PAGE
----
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The Checklist Podcast

SecureMac presents The Checklist. Each week, Nicholas Raba, Nicholas Ptacek, and Ken Ray hit security topics for your Mac and iOS devices. From getting an old iPhone, iPad, iPod, Mac, and other Apple gear ready to sell to the first steps to take to secure new hardware, each show contains a set of easy to follow steps meant to keep you safe from identity thieves, hackers, malware, and other digital downfalls. Check in each Thursday for a new Checklist!

Checklist 189: WWDC20 and the Mac

Posted on June 24, 2020

On this week’s Checklist, we cover the biggest Mac news to come out of Apple’s 2020 Worldwide Developer Conference, including

Big changes ahead for macOS 

One of the biggest announcements at this year’s WWDC was the development of an all-new macOS — macOS 11 Big Sur. Apple says that the upcoming Mac operating system represents the “biggest design upgrade since the introduction of Mac OS X”, and says that equally significant improvements have been made to the Safari web browser, with new privacy features and page load speeds that match or exceed Google Chrome (up to 50% faster on frequently visited sites).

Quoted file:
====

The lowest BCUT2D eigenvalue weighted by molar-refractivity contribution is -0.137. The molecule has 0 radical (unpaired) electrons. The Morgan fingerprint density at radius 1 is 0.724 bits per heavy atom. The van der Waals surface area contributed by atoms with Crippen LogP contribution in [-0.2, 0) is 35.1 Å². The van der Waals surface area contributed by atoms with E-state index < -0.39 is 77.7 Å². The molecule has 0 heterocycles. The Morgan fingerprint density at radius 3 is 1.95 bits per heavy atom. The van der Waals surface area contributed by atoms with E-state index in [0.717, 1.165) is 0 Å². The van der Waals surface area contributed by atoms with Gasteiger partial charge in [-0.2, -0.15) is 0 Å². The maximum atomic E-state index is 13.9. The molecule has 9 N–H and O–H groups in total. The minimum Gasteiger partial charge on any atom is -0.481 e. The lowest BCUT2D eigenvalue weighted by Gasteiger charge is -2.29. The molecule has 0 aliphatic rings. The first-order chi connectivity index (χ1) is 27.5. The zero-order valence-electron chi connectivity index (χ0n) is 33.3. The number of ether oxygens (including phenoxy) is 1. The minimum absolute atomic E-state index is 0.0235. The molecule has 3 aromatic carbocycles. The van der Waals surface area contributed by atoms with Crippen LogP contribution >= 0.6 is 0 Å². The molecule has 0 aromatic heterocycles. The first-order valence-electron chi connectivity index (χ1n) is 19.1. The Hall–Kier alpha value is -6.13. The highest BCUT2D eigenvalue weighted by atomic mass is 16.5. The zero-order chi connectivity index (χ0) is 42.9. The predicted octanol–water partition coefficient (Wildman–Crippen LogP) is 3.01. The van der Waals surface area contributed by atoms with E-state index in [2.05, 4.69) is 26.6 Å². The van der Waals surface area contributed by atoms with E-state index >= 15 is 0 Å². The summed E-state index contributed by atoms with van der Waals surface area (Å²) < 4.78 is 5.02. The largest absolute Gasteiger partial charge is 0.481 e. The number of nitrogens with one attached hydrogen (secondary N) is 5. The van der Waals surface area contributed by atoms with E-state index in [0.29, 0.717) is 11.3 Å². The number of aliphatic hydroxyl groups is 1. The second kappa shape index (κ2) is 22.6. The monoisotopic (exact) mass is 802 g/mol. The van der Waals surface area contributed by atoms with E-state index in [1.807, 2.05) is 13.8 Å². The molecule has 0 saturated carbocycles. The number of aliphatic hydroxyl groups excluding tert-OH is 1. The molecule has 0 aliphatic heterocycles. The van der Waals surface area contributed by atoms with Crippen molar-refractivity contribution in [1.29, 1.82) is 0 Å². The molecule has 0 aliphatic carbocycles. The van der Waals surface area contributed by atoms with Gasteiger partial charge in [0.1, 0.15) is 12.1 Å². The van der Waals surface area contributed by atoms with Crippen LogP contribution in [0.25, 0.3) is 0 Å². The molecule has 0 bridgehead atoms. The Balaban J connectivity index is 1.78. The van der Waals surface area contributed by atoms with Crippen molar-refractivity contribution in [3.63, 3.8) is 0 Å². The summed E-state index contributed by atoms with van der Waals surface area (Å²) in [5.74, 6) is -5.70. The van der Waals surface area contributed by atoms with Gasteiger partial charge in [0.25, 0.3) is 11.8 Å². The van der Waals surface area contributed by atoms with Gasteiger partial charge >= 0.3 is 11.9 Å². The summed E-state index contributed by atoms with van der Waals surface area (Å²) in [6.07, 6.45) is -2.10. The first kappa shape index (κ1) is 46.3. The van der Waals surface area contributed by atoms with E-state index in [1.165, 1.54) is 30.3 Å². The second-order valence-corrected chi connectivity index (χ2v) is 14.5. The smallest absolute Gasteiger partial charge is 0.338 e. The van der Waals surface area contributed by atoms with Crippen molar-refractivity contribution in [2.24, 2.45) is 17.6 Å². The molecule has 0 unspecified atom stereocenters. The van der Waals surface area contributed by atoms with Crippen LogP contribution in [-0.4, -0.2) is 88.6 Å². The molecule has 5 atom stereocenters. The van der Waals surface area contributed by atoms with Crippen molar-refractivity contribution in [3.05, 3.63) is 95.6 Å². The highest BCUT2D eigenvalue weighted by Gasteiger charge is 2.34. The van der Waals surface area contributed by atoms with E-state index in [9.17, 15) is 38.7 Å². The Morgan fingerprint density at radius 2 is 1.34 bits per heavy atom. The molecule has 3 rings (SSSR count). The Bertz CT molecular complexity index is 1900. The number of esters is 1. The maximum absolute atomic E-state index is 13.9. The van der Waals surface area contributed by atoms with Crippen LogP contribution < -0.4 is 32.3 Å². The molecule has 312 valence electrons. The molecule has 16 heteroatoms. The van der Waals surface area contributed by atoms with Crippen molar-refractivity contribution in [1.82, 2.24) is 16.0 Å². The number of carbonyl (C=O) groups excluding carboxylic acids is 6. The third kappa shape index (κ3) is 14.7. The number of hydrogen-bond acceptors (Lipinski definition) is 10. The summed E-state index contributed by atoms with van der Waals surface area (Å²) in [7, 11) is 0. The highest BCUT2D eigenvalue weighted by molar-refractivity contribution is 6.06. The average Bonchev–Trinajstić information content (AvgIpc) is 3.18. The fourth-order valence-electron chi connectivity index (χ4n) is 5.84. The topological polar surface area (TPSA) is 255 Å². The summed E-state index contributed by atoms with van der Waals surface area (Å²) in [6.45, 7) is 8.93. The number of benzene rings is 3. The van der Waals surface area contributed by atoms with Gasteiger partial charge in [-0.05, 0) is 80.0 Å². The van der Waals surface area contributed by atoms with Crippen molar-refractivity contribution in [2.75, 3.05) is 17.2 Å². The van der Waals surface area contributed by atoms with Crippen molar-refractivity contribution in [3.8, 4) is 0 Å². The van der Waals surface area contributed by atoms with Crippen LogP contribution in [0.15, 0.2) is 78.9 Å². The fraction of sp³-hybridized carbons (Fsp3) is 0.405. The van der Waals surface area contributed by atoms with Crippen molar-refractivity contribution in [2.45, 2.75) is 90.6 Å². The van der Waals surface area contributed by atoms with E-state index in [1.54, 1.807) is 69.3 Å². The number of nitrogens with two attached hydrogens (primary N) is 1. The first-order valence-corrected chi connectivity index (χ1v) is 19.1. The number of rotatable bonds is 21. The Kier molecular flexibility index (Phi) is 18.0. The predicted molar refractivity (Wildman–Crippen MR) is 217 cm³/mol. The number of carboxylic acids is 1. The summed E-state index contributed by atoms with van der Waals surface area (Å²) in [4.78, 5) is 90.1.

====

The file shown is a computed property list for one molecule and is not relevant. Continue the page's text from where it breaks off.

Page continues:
There’s a lot to unpack here, but we’ll start with Safari. While it’s not yet clear how Apple has achieved Safari’s impressive new speeds, we do know something about the browser’s privacy enhancements. The Privacy Report feature will allow users to see how their data is being tracked — and shared — by the websites they visit. In the past, this kind of deep visibility into how sites were using your data was only available by examining a web page’s source code, or, more recently, by carefully reviewing what cookies were stored on your computer. In the new Safari, this kind of intel will be available directly in your browser, and will be presented in an easy-to-find and easy-to-understand format. 

The likely result will be an increased awareness among Mac users of just how much data is being collected by websites and shared with third-party advertising companies. The functionality provided by Privacy Report is something that the development and security community has been requesting for years, and the tool appears robust enough that it may even make existing reporting apps less relevant. 

In addition to Privacy Report, Safari will also give users more control over the data they share with browser extensions. This is significant, because browser extensions often request extensive (some would even say excessive) permissions and access. Going forward, Safari users will be able to restrict or limit what information they share with an extension, what specific sites the extension can run on, or even how long the extension can remain active. In short, Safari now offers a kind of user-controlled sandboxing for extensions.